When the sun started getting into the trees we packed up and followed the river down to the Tham Lod Cave park which had a nice level area with many flowers, bushes and trees. We engaged a local guide as required and walked down the path towards the cave. All the guides are local women and they all use the fussy, old-style gas lanterns with mantles, which she primed up and got it lit. We proceeded into the cave on a wooden walkway over the river and noticed hundreds of large fish gathered in the current below. They are a type of mahseer, related to carp, and congregate in and around the cave as the ticket booth sells packets of fish food which will soon be sprinkled into the water.
Tham Lod is about 1,600 meters long with many stalactites, stalagmites, columns and other large formations. There are also a couple of 2,000-year-old teak wood coffins unique to this area, carved by ancient Lawa tribes. Some of the path is a boardwalk but many parts are slippery limestone, and there is a dearth of lighting and guardrails. Several rickety wooden staircases climbed hundreds of meters into smaller sections of the cave.
Eventually we came to an area inside the cave overlooking the river where a dozen skinny
long bamboo rafts were pulled up, with the pilots sitting around talking. Why did this conjure up images I my mind of crossing the river Styx?!?! We gingerly climbed aboard and perched on low stools while our guide and the pilot used long poles to push us down the river to another section of the cave, and more scaffolding to climb. The mahseer crowded around the raft and I played the consummate tourist and threw out handfuls of dry fish food. It was very dark and quiet, and we could hear the bats high up on the ceiling out of sight.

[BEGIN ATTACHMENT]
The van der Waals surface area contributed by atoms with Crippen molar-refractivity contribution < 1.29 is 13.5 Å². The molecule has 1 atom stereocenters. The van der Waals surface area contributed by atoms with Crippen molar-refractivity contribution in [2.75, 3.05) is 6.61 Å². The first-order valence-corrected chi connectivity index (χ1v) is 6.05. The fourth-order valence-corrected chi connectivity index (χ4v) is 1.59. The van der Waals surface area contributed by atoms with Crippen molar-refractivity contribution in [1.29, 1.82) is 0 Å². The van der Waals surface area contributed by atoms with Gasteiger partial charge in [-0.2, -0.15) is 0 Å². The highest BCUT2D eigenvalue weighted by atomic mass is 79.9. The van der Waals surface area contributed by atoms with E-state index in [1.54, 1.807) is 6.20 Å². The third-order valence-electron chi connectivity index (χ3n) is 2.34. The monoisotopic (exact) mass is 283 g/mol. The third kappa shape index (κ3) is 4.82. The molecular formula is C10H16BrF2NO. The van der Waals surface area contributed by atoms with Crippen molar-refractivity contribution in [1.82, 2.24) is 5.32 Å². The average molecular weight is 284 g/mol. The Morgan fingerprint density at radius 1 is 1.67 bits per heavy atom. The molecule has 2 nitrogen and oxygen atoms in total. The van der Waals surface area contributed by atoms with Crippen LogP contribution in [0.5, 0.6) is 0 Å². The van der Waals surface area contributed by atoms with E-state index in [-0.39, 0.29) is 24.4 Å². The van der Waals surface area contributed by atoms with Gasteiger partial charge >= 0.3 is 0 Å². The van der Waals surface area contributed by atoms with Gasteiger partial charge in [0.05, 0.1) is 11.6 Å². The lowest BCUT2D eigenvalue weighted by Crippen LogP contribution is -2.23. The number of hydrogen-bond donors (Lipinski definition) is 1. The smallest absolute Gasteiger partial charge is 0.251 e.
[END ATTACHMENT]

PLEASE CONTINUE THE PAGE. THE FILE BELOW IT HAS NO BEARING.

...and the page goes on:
About an hour later we came back to the same point where we entered the cave, so we thanked our guide and wandered around in the little valley in front of the cave where supposedly thousands of swifts (birds) emerge around sunset. There was already quite a few flying around – I suppose they are feeding on some insects in the area. We walked across the tall and thin Happy Bridge which spanned the river, made out of very skinny bamboo poles – then headed back towards the lodge. I can never visit a cave anywhere without hearing that old familiar spiel: “Are you wondering what to do on this rainy old day in Lake of the Ozarks? Visit beautiful and romantic Bridal Cave!”
This tiny village is really lovely. From our room we can hear the river and the clacking of the
cow bells, which sound more like wooden chimes. Walking a 1km loop to the road and back passes 3 different small cafes, and the Cave Lodge has decent food also. There is a wood-fired sauna that can be used if you give the mgmt. a days’ notice – I suppose so they can gather up wood.
It would all be rather idyllic if it just weren’t so darn cold! I know that seems ridiculous to many people but that’s just the way we are made. Time to head back south. We hire a pickup truck instead of scooters this time and get to the “bus station” in Soppong, where we run into the young Israeli couple we met on the ride up here. They are proceeding on south to Chiang Mai while we are only going as far as Pai. We all troop across the street for some iced coffee – it’s warm out now!
The coffee shop is next to a very busy gas station and we watch as a large truck with a crane on the back hits the overhead pump roof, causing much shouting and commotion. A large part of the pump traffic are motorcycles – not just the usual little scooters but bigger
Triumphs, Ninjas and even a couple of Harleys. Seems that this road is part of the Mae Hong Son loop – 1,864 curves and 600 km through the highest mountains in north Thailand and some of the coolest villages. Riding on 2 wheels with nothing over your head is the best way to see it – but NOT from the back seat!
On the road again….back to Pai.
*** As always - more pictures on Photos Pages ***